A coalition of health experts is calling for increased action on obesity with a new report released today highlighting almost a quarter of Victorian children are overweight or obese.
A Healthier Start for Victorians includes eight key recommendations to the Victorian Government to tackle the childhood obesity crisis, including tougher restrictions on unhealthy food and drink advertising to children and serving healthier options in school canteens.
A statewide campaign to promote healthy food options was also amongst the recommendations from leading public health experts, supported by 23 organisations including the Obesity Policy Coalition and VicHealth.
Obesity Policy Coalition Executive Manager Jane Martin said it was critically important to protect children from the harmful influences of unhealthy food and drink companies.
“Unhealthy food and drink companies prey on vulnerable Victorian kids, spending over $45 million in advertising which we know kids are particularly susceptible to,” Ms Martin said.
“Children and families are bombarded by unhealthy advertising and marketing and it’s damaging their health – almost a quarter of Victorian kids are overweight or obese and at risk of chronic diseases like Type 2 diabetes, heart disease and cancer.
“The Victorian Government has a real opportunity to make a difference by ensuring our public spaces like train stations, schools and sports events are free from unhealthy food and drink ads.”
Ms Martin also recommended the Government adopted a statewide campaign to educate people about the importance of a healthy diet.
“A statewide campaign to educate and encourage people to eat healthy food and drinks is important to counter the overwhelming availability and promotion of unhealthy food in our society,” she said.
Schools were identified in the report as a key opportunity for Government to improve children’s health by making school canteens healthier and increasing opportunities for kids to be active during the school day.
Co-Director of Deakin University’s Institute for Physical Activity and Nutrition Professor Jo Salmon said there were simple steps schools could take to help kids eat well and increase their physical activity levels.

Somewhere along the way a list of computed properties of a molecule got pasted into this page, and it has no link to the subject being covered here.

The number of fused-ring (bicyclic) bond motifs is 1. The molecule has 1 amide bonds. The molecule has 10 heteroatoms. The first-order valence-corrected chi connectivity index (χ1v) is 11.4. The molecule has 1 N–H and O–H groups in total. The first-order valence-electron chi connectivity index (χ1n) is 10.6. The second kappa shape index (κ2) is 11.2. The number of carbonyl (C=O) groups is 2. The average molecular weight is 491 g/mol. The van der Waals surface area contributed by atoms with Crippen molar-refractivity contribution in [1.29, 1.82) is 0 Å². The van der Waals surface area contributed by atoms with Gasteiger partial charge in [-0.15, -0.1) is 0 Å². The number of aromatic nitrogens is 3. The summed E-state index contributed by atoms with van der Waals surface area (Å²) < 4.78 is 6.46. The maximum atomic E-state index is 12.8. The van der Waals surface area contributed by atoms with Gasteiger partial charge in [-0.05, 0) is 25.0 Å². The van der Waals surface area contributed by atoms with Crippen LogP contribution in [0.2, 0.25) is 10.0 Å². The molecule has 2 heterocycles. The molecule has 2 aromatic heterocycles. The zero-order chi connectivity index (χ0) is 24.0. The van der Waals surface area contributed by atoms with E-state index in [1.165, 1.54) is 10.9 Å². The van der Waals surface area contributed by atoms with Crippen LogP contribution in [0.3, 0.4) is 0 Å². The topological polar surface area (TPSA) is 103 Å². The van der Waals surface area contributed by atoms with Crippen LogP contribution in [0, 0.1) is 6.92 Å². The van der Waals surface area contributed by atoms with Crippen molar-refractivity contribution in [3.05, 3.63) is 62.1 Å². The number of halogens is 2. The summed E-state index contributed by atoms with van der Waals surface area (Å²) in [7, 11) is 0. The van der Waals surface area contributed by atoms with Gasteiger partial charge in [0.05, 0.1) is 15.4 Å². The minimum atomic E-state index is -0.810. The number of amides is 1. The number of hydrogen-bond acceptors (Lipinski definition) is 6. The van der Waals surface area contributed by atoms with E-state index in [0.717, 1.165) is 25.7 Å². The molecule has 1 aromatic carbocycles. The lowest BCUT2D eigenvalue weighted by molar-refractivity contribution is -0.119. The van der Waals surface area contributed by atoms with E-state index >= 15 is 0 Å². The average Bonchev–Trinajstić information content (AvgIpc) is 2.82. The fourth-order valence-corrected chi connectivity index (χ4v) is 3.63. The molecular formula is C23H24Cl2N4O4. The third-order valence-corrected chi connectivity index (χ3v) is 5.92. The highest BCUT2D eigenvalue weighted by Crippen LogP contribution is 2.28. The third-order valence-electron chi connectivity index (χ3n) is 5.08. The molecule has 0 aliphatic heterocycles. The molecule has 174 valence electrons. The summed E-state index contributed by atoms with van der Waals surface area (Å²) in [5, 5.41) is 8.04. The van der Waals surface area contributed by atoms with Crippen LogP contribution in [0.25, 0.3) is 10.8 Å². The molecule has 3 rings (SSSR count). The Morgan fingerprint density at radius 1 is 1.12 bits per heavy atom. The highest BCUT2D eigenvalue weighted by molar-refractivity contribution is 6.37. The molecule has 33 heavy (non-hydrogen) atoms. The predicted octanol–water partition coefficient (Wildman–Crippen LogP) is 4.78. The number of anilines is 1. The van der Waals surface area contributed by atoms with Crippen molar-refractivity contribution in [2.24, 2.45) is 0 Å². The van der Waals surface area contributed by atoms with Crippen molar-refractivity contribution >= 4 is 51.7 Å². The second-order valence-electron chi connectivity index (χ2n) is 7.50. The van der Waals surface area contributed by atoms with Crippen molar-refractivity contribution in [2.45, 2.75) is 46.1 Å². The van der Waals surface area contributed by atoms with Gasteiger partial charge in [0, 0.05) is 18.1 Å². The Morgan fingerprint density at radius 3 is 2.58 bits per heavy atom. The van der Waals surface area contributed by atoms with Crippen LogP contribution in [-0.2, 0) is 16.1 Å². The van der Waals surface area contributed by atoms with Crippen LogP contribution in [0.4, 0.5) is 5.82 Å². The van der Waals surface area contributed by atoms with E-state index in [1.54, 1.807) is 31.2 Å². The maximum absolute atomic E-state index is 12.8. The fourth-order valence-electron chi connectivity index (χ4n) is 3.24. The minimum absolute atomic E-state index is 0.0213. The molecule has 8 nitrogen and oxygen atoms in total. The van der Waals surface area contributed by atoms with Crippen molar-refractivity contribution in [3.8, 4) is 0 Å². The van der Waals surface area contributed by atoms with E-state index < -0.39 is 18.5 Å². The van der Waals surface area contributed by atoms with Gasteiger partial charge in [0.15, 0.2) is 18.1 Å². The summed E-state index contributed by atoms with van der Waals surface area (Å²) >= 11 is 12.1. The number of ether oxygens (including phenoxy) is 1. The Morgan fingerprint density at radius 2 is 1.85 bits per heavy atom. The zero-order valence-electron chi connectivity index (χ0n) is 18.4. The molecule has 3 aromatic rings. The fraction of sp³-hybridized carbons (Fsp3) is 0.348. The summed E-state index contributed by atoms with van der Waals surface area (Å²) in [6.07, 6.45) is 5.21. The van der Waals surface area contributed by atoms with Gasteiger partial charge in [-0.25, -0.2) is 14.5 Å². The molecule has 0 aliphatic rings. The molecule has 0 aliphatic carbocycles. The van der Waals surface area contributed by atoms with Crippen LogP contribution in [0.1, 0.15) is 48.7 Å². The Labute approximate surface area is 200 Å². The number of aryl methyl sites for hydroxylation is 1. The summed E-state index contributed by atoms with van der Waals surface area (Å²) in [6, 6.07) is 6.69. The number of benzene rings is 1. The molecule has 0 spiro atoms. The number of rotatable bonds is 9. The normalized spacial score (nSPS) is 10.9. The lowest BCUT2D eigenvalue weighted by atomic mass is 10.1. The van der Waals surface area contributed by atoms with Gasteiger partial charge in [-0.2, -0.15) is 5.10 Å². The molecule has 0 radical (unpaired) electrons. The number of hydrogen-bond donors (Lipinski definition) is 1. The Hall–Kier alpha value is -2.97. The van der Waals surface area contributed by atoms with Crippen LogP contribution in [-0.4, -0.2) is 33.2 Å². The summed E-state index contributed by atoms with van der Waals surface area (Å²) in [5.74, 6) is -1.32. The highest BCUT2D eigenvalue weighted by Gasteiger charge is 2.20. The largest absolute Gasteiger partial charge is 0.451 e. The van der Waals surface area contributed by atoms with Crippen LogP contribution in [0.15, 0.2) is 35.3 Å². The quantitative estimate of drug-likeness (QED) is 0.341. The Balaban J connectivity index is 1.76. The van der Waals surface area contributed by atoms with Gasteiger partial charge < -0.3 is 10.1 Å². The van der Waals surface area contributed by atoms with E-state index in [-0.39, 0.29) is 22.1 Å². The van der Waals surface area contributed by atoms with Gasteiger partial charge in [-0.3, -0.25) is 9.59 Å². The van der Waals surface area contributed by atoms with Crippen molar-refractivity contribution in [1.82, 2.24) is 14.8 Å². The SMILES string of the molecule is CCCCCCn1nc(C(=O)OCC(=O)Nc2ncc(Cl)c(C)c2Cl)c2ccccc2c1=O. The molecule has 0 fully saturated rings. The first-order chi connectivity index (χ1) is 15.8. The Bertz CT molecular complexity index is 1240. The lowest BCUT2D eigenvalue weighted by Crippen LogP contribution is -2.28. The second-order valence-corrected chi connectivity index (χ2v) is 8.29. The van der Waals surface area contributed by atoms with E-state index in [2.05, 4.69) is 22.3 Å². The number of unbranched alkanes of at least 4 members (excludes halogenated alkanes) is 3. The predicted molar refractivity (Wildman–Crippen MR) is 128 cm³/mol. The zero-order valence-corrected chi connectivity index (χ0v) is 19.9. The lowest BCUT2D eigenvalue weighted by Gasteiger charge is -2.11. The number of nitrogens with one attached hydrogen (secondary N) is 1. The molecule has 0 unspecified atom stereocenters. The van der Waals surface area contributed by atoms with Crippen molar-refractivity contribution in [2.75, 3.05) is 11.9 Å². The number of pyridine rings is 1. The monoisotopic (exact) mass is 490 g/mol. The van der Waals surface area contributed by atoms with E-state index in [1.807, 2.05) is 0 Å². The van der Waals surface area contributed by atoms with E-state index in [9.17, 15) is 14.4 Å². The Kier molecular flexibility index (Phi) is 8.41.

“Almost three quarters of primary school aged kids aren’t getting enough daily physical activity to be healthy and well,” Professor Salmon said.
“We want to see schools offer more opportunities for kids to be active. This could be incorporating physical activity into classroom lessons and making sure kids are taught critical physical skills like catching and throwing.
“It’s also really important that schools support children to make healthy food choices through the school curriculum, healthy school canteens and links to the local community.
“There’s a great opportunity to make our schools places where our kids are set up for a lifetime of good health and wellbeing – we want to help them develop healthy habits right from the start.”
VicHealth Acting CEO Dr Lyn Roberts said action was needed now to protect the next generation from a lifetime of obesity and chronic disease.
“Unhealthy diets and low rates of physical activity have caused our obesity rates to soar and our kids are suffering,” Dr Roberts explained.
“Some experts believe this could be the first generation to have lower life-expectancy than their parents so it’s critical we step up our efforts in the fight against obesity.
“Our research shows Victorians are concerned about obesity with over 77 per cent supporting Government intervention to tackle the issue.
“We’re proud to have brought together the leading public health organisations to develop eight clear recommendations to Government on where they can make the greatest difference.
“The Victorian Government has demonstrated real commitment to improving the health and wellbeing of the community, including the recent announcement of banning mobile phones in public schools. We’re keen to continue working alongside Government and the community to ensure all Victorians have the opportunity to live healthy happy lives.”
A Healthier Start for Victorians has been developed by the Healthy Eating and Active Living Roundtable consisting of Cancer Council Victoria, Diabetes Victoria, Deakin University’s Institute for Health Transformation’s Global Obesity Centre and Institute for Physical Activity and Nutrition, Heart Foundation, Nutrition Australia, Obesity Policy Coalition, Victorian Aboriginal Community Controlled Health Organisation (VACCHO) and VicHealth. The report is supported by an additional 14 health and wellbeing organisations, including the Australian Medical Association Victoria, Stephanie Alexander Kitchen Garden Foundation and the Victorian Council of Social Services (VCOSS).
A summary of the report including the eight key recommendations is available to download.
The full report is available at: https://www.vichealth.vic.gov.au/media-and-resources/publications/obesity-consensus